Is this flow laminar or turbulent?

Calculate the Reynolds number for flow in the needle considered in Example 12.8 to verify the assumption that the flow is laminar. Assume that the density of the saline solution is 1025 kg/ m 3 .


We have all of the information needed, except the fluid speed v size 12{v} {} , which can be calculated from v ¯ = Q / A = 1.70 m/s size 12{ {overline {v}} =Q/A=1 "." "70"" m/s"} {} (verification of this is in this chapter's Problems and Exercises).


Entering the known values into N R = 2 ρ vr η size 12{N rSub { size 8{R} } = { {2ρ ital "vr"} over {η} } } {} gives

N R = 2 ρ vr η = 2 ( 1025 kg/m 3 ) ( 1.70 m/s ) ( 0.150 × 10 3 m ) 1 . 00 × 10 3 N s/m 2 = 523 .


Since N R size 12{N rSub { size 8{R} } } {} is well below 2000, the flow should indeed be laminar.

Got questions? Get instant answers now!

Questions & Answers

What is meant by dielectric charge?
It's Reply
what happens to the size of charge if the dielectric is changed?
Brhanu Reply
omega= omega not +alpha t derivation
Provakar Reply
u have to derivate it respected to time ...and as w is the angular velocity uu will relace it with "thita × time""
do to be peaceful with any body
Brhanu Reply
the angle subtended at the center of sphere of radius r in steradian is equal to 4 pi how?
Saeed Reply
if for diatonic gas Cv =5R/2 then gamma is equal to 7/5 how?
define variable velocity
Ali Reply
displacement in easy way.
Mubashir Reply
binding energy per nucleon
Poonam Reply
why God created humanity
Manuel Reply
Because HE needs someone to dominate the earth (Gen. 1:26)
why god made humenity
Is the object in a conductor or an insulator? Justify your answer. whats the answer to this question? pls need help figure is given above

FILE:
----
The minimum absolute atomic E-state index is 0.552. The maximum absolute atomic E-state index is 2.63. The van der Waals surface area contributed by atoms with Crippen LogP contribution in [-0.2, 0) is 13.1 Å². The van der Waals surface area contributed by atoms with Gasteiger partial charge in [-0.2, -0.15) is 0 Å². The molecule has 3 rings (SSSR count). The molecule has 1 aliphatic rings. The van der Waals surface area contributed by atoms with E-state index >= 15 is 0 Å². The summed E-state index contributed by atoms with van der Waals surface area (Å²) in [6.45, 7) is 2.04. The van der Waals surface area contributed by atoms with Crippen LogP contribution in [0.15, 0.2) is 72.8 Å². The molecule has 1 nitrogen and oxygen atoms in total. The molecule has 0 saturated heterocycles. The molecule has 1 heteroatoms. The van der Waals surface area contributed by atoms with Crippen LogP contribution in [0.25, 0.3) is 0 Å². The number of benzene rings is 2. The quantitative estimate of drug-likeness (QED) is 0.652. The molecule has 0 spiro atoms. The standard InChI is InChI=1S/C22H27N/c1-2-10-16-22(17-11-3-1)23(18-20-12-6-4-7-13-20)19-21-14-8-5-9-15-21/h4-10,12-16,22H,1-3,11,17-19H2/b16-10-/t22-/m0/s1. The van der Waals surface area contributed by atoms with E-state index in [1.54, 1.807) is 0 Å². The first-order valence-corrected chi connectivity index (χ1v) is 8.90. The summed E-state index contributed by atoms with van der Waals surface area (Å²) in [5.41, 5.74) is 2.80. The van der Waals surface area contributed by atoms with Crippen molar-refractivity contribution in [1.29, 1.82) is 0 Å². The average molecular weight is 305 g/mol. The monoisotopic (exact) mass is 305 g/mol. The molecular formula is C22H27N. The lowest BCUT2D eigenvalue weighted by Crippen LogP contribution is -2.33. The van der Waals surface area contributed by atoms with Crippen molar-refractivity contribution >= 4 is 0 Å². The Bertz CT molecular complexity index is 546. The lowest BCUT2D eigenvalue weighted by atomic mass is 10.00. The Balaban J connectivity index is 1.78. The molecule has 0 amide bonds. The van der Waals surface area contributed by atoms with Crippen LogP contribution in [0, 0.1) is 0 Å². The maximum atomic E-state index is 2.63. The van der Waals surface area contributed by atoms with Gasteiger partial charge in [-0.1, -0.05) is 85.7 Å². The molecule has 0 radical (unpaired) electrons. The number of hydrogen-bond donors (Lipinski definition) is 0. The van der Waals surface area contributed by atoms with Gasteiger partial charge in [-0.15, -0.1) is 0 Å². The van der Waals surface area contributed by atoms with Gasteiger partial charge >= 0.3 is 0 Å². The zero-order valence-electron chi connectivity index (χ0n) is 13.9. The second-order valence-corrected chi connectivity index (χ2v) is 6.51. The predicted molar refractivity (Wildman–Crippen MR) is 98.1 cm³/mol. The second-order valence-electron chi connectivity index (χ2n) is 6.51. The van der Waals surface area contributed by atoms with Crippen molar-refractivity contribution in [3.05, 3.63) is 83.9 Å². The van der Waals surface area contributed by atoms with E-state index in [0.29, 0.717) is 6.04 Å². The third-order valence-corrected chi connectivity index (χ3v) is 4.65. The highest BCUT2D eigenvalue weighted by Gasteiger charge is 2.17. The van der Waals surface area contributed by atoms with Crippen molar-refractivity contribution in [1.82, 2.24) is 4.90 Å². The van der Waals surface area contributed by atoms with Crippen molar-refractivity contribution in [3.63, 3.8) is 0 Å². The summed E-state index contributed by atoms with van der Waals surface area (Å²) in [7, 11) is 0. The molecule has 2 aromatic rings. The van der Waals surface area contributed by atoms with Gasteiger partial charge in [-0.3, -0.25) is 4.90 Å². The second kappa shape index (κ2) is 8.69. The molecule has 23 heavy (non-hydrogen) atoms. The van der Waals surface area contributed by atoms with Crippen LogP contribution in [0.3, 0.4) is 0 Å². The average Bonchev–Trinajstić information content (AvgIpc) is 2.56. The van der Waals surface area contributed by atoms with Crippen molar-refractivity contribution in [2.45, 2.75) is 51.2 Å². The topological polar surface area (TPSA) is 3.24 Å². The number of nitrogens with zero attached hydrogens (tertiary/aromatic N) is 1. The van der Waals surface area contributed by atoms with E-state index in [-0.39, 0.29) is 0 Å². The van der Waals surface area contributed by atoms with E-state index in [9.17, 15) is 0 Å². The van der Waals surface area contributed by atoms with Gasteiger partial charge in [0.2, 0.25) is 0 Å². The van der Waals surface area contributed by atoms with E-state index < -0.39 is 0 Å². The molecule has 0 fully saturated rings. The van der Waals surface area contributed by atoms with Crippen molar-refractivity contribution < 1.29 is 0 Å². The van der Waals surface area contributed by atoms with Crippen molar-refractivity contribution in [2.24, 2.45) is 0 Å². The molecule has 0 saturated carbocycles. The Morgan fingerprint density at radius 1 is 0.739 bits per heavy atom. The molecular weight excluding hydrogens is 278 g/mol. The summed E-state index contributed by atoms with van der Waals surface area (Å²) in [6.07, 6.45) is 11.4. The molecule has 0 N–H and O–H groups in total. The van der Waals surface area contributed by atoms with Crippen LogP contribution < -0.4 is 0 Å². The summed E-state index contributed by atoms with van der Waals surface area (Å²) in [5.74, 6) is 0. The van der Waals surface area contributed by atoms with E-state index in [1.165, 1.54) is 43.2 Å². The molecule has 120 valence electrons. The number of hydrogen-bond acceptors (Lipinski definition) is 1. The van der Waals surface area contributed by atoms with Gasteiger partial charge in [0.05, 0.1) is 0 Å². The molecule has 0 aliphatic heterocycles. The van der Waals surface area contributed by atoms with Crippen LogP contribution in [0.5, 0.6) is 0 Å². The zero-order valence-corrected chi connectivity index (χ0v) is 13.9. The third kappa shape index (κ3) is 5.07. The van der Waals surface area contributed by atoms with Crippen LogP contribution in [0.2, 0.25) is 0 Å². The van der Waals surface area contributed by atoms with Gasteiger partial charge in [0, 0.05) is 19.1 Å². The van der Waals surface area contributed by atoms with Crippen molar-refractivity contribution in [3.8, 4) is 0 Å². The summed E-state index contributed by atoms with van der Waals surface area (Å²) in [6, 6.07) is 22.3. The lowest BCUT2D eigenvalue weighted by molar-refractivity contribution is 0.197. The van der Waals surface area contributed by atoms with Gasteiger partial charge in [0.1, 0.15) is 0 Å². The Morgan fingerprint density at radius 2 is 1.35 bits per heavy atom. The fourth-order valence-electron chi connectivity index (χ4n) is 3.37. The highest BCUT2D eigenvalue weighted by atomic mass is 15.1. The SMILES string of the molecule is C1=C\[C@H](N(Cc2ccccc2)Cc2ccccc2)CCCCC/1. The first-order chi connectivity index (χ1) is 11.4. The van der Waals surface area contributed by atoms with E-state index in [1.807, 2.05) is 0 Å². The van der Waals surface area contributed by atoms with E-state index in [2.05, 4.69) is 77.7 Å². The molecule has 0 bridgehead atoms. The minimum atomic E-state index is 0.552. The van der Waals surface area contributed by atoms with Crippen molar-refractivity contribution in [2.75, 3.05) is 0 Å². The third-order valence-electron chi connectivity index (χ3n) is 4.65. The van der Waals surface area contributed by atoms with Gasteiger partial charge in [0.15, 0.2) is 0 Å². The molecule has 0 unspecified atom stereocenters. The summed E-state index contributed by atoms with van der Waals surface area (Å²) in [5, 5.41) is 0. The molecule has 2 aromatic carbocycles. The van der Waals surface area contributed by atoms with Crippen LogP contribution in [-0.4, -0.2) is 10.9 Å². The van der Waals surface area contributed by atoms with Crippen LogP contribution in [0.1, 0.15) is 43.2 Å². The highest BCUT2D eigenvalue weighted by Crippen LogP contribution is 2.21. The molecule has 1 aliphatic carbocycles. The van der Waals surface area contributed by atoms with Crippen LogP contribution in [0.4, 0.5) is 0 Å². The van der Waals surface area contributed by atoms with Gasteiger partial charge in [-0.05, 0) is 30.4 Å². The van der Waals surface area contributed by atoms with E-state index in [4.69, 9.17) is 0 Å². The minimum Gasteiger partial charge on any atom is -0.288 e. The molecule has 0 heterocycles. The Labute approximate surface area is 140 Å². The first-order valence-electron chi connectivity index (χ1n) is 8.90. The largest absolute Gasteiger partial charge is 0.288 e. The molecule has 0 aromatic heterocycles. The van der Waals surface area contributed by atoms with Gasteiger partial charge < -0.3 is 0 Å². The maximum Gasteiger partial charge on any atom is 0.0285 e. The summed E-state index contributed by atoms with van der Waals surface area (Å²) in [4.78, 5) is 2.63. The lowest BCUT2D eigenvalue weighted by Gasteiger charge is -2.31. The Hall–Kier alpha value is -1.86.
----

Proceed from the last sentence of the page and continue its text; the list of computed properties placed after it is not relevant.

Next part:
Jun Reply
ok we can say body is electrically neutral ...conductor this quality is given to most metalls who have free electron in orbital d ...but human doesn't have ...so we re made from insulator or dielectric material ... furthermore, the menirals in our body like k, Fe , cu , zn
when we face electric shock these elements work as a conductor that's why we got this shock
how do i calculate the pressure on the base of a deposit if the deposit is moving with a linear aceleration
ximena Reply
why electromagnetic induction is not used in room heater ?
Gopi Reply
What is position?
Amoah Reply
What is law of gravition
sushil Reply
what is magnetism
Sandeep Reply
Practice Key Terms 1

Get the best College physics for ap... course in your pocket!

Source:  OpenStax, College physics for ap® courses. OpenStax CNX. Nov 04, 2016 Download for free at https://legacy.cnx.org/content/col11844/1.14
Google Play and the Google Play logo are trademarks of Google Inc.

Notification Switch

Would you like to follow the 'College physics for ap® courses' conversation and receive update notifications?